Kinston might be the site of the Global TransPark, but travelers wouldn’t be able to get there easily by air anymore come the new year.
Delta Air Lines officials have announced that the airline will discontinue flights to Kinston from Delta’s Atlanta hub after Jan. 6. The move came despite $200,000 in local funds and other incentives that were raised to promote the service.
Kinston’s loss of all daily air service highlights the difficult many smaller communities have attracting and retaining air service.
Raising the bar
Although there is some demand for air travel from smaller communities, there often aren’t enough flyers going to any particular place at any one time to profitably fill up a plane. To get around that, airlines operate hubs, flying passengers going from various points (“spokes”) to a central station (a “hub”) to connect to a different flight to their final destination. This arrangement allows easy transfers to a large number of destinations, effectively placing much of the nation and beyond only a single connection away.
While the basic model remains as it was 10 or 20 years ago, the tools, the types of planes used, have changed in recent years. The aircraft of choice for serving smaller communities throughout the 1990s, 19-seat turboprops, are generally no longer economically viable today. Instead, larger aircraft, especially 50-seat regional jets, are used. The bigger aircraft require a greater amount of passenger demand to support. Several communities can’t consistently generate that level of demand.
As recently as 1999, 14 North Carolina communities had daily scheduled air service. Come January, there will be nine: Charlotte, Raleigh-Durham, Greensboro, Asheville, Wilmington, Fayetteville, Jacksonville, New Bern, and Greenville.
Delta comes — and goes
Among the locales losing service to US Airways’ Charlotte hub, then their only regularly scheduled flights, were Kinston and Hickory. The other three dropped cities were Rocky Mount, Winston-Salem, and Southern Pines. In early 2005 though, Delta officials said the airline would start service to both cities. Flights would be three times a day nonstop from its Atlanta hub, the world’s largest, to both communities. Kinston and Hickory each provided incentives to help attract the service.
Flights to Hickory lasted less than a year. Delta pulled out in January 2006. Hickory proved to be too close to Charlotte to attract enough passengers willing to pay a higher fare in Hickory needed to cover the greater seat-mile costs of regional jet service.
Service to Kinston lasted only a little longer. Early this year, Delta cut service back to two flights a day, before dropping the route entire.
“What it gets down to is that the route is not economically viable for Delta in the long run with all of the intensive competition from surrounding airports,” Delta spokeswomen Gina Laughlin said to The Free Press in Kinston. “Delta has to ensure that all of its planes are dedicated to routes that are going to be profitable.”
John Marshall, cochairman of the Lenoir Committee of 100’s Air Services Committee, attempted to put a positive spin on the situation to the newspaper. “Armed with the same grit and determination, we will now work hard to attract another air carrier to our airport,” he said. “Given our track record, we feel confident of success.”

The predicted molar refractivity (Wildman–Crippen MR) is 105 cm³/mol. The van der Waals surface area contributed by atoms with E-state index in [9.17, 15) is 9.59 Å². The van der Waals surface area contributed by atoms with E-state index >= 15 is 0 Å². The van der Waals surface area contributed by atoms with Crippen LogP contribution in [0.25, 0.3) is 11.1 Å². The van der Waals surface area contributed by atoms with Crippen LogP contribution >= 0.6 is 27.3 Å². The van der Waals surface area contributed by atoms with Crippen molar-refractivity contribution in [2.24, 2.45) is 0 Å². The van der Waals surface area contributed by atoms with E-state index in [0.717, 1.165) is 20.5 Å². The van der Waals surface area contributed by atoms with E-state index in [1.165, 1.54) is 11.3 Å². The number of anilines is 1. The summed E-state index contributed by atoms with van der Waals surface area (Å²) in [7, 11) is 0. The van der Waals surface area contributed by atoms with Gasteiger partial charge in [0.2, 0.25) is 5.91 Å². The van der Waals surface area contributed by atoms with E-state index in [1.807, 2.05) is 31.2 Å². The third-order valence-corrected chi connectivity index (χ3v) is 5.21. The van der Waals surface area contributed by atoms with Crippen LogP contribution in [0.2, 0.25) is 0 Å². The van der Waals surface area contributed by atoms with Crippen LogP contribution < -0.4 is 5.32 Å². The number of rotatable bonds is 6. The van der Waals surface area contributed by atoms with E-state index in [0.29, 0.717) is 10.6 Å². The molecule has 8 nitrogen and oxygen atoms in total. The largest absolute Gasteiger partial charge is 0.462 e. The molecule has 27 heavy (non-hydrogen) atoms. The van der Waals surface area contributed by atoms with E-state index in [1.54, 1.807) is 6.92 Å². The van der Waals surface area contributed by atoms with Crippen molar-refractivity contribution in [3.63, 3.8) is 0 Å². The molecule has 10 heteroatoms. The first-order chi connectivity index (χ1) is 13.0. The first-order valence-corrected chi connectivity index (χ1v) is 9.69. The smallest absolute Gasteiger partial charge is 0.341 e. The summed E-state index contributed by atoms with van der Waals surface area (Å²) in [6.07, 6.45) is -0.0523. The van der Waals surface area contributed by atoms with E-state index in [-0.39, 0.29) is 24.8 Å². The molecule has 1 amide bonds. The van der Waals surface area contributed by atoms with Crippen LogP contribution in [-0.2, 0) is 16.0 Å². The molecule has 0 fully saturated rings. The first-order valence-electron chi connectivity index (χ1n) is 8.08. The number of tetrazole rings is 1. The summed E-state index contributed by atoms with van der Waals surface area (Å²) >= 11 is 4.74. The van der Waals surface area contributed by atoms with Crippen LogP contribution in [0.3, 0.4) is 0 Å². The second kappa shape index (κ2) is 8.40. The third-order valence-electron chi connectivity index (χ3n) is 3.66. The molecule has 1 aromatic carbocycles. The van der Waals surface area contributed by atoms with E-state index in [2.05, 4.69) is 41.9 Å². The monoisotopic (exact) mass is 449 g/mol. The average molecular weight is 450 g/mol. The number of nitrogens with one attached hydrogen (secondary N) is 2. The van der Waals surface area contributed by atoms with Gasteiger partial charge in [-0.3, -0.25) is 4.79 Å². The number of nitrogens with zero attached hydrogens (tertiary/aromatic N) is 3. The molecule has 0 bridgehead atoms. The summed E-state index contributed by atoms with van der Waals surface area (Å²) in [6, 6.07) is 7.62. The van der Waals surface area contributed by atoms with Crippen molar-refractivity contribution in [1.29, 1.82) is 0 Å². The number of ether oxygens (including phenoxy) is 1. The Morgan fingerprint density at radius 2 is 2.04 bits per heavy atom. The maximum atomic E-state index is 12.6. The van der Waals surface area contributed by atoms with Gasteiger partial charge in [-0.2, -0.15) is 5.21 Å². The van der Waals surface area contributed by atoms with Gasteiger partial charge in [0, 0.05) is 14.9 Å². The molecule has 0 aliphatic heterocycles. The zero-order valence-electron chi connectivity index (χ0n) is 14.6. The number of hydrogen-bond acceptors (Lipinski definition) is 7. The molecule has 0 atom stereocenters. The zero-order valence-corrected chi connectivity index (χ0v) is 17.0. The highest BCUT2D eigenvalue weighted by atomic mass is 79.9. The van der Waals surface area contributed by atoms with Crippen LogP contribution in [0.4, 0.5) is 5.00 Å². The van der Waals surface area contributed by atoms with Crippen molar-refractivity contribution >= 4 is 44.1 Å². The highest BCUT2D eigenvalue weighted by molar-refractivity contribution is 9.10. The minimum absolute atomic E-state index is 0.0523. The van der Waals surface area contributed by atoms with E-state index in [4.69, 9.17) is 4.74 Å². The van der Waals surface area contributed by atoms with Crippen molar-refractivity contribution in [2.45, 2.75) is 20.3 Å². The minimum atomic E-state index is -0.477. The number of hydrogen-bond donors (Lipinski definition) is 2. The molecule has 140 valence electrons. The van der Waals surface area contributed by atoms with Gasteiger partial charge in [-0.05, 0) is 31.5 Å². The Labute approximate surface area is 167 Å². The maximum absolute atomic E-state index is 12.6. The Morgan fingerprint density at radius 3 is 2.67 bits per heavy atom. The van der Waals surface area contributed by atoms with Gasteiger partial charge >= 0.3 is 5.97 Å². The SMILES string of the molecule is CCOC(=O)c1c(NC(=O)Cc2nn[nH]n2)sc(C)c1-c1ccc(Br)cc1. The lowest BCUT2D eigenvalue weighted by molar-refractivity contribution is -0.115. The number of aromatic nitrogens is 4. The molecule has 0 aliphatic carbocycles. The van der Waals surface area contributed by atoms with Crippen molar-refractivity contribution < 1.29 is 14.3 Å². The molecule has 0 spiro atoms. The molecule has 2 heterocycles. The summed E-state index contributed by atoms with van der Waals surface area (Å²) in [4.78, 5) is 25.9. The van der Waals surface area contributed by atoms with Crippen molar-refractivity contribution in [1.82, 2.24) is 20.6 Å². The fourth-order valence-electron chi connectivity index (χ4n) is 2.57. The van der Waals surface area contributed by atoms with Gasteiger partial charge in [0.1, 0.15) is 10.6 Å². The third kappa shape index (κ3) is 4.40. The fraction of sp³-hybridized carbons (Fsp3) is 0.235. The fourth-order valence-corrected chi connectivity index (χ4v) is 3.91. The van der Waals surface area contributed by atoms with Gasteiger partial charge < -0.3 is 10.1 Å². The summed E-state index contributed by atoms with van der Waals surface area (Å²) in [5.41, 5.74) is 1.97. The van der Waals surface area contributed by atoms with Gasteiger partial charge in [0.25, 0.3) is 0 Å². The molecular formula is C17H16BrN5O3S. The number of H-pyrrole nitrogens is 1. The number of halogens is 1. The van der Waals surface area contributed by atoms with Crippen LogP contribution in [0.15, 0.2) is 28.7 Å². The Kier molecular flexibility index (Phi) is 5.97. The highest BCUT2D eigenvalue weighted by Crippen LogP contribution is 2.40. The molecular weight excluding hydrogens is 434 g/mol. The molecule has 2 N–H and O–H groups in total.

As officials of the aviation-consulting firm the Boyd Group recently said, “The core drivers of enplanement growth are, and will continue to be, population and economic growth.” For Kinston, exactly that is the problem: It is near other cities that have air service, and Kinston’s economy is stagnant.
Part of Kinston’s problem is geographical. It is situated within 40 miles of three other, larger communities — New Bern, Greenville, and Jacksonville — that have air service. The 2005 populations of Greenville, 68,852, and Jacksonville, 73,121, each by themselves exceeds that of all of Lenoir County, 58,278, in which Kinston sits. Kinston’ population was 23,068. While New Bern’ population was much like Kinston, Craven County’s, 92,670, is significantly larger than Lenoir County.
US Airways operates eight flights a day from its Charlotte hub each to New Bern and Jacksonville and five flights a day to Greenville. Service is on a mix of 50-seat regional jets and 50 and 37-seat turboprop aircraft.
Delta is starting service to Jacksonville from Atlanta on Dec. 11.
Per-capita income in Lenoir County is lower than that of the other cities that have regularly scheduled air service. The N.C. Demographer estimates that Lenoir County’s population declined by 2.2 percent from April 2000 and July 2005. The projection for Kinston proper is worse, with a 2.6 percent population decline. By comparison, the state’s population as a whole is estimated to have increased by nearly 8 percent over the five-year period.
Kinston still will have scheduled air service of a sort though after Delta pulls out. Allegiant Air recently began twice-a-week service, on Mondays and Fridays, between Kinston and Orlando. Allegiant specializes in service between major tourist destinations — Las Vegas, Orlando, and the Tampa/St. Petersburg area — and second- and third-tier markets throughout the United States. In smaller cities in the western United States, the destination of choice is Las Vegas; in the eastern United States one or both of the Florida cities.
Allegiant uses secondary airports in both Florida markets. Instead of using Orlando International Airport, which receives flights by major carriers such as Delta, Southwest, and US Airways, Allegiant instead flies to Orland-Sanford International Airport, which is the Orlando-area destination of choice for Icelandair and various British charter airlines. Because of this, Allegiant’s flights, unlike those of carriers with hubs, offer limited opportunities to connect onward to other destinations.
Michael Lowrey is an associate editor of Carolina Journal.